Laughter and talking to other people helps when caring role ends

Friendship and support from carer groups were a great source of comfort to Rae after her husband passed away.

Rae cared for her husband, John, for more than four years before he passed away in January 2013 following his struggle with Lewy body disease, a common form of dementia. 

In the early stages of John’s dementia, Rae was put in touch with Carer Support through a contact at an art gallery where she was a member. Rae felt out of place at first, but it didn’t take long for the other carers and staff to reassure her that she was in the right place.

“Initially I didn’t think I did enough to be a carer, but after attending a couple of groups, I quickly realised that I did need the help,” admits Rae.

“We cried a lot and we laughed a lot – both these things helped us continue caring and they helped in the years after we’d stopped caring.”

Rae attended carer groups regularly over the years where she was able to benefit from the advice and help of other carers who were in similar caring situations. She also attended several Carer Support retreats, which gave her a break from her intensive caring role and a chance to recharge her batteries. She says that she was able to return to her caring role feeling refreshed after the retreats.

Rae and John were married for nearly 50 years and theirs was a special marriage. Rae describes John as having been “a gentleman”. 

“He was a strong, practical man; he was someone who could take care of anything. But he was also kind and respectful towards others. The grandkids just adored him,” says Rae.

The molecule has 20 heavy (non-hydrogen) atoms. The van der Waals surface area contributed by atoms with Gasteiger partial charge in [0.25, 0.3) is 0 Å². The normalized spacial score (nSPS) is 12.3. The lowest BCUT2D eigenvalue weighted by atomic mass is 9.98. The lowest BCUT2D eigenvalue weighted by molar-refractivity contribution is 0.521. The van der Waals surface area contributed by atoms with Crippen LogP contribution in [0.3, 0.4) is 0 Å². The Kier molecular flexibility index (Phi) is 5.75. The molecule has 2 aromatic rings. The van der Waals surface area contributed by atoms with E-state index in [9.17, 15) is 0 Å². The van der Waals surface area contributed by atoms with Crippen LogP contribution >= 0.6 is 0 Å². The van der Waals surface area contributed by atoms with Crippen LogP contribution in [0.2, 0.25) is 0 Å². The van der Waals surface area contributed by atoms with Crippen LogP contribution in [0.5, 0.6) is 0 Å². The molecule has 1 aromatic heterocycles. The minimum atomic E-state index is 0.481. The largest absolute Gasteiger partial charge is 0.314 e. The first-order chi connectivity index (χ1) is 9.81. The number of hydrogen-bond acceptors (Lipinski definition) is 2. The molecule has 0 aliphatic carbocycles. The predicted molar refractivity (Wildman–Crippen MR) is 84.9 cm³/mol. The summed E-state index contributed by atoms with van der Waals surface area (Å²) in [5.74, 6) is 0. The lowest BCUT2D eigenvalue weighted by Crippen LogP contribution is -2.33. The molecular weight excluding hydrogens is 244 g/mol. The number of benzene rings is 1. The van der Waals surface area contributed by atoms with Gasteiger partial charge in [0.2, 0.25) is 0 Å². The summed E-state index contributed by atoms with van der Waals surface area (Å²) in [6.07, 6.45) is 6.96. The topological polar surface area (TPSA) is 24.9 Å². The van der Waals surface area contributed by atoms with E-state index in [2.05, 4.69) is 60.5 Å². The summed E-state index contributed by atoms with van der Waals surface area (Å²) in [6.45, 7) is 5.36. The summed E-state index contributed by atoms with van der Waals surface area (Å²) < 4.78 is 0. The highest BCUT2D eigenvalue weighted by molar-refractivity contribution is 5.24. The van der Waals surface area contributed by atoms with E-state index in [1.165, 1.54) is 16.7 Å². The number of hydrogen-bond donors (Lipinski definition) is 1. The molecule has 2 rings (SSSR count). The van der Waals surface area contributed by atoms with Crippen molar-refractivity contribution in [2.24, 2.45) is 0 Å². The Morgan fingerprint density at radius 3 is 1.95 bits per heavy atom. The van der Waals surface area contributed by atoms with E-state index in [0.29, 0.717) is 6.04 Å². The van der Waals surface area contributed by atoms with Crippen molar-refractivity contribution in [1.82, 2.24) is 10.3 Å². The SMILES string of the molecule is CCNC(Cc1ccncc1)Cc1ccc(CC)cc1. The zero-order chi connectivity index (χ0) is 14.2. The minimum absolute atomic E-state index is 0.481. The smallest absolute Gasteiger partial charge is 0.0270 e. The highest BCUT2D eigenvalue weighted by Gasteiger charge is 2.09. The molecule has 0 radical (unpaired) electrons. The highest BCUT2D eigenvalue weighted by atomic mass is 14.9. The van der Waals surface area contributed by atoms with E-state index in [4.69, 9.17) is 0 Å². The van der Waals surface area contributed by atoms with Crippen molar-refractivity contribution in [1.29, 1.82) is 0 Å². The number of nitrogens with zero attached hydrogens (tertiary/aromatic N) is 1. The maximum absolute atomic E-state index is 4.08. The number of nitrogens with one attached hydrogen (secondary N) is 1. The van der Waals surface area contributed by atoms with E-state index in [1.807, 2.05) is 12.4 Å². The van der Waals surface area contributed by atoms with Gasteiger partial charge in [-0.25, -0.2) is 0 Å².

When John lost his battle with dementia, Rae continued to attend the monthly carer groups where she found that other carers were also experiencing the loss of loved ones and struggling to get used to not being carers anymore. Her advice to other carers who experience the loss of a loved one is to maintain their involvement in regular groups or events.

“Everyone is different, but I would tell other carers to continue going to groups until they’re ready to stop. It took me four years before I felt normal and even now I still attend a monthly carer group,” says Rae.

Rae also began volunteering at Carer Support so that she could “pay it forward” by helping other carers and she now attends the monthly On the Buses social outings for seniors.

“I’m very grateful to Carer Support and to the person who recommended them. It’s the laughter and the talking to other people that really helps.”

If you think mixing with a group of other carers could help you, call us on 8433 9555 or browse our events page to find a group that appeals to you.

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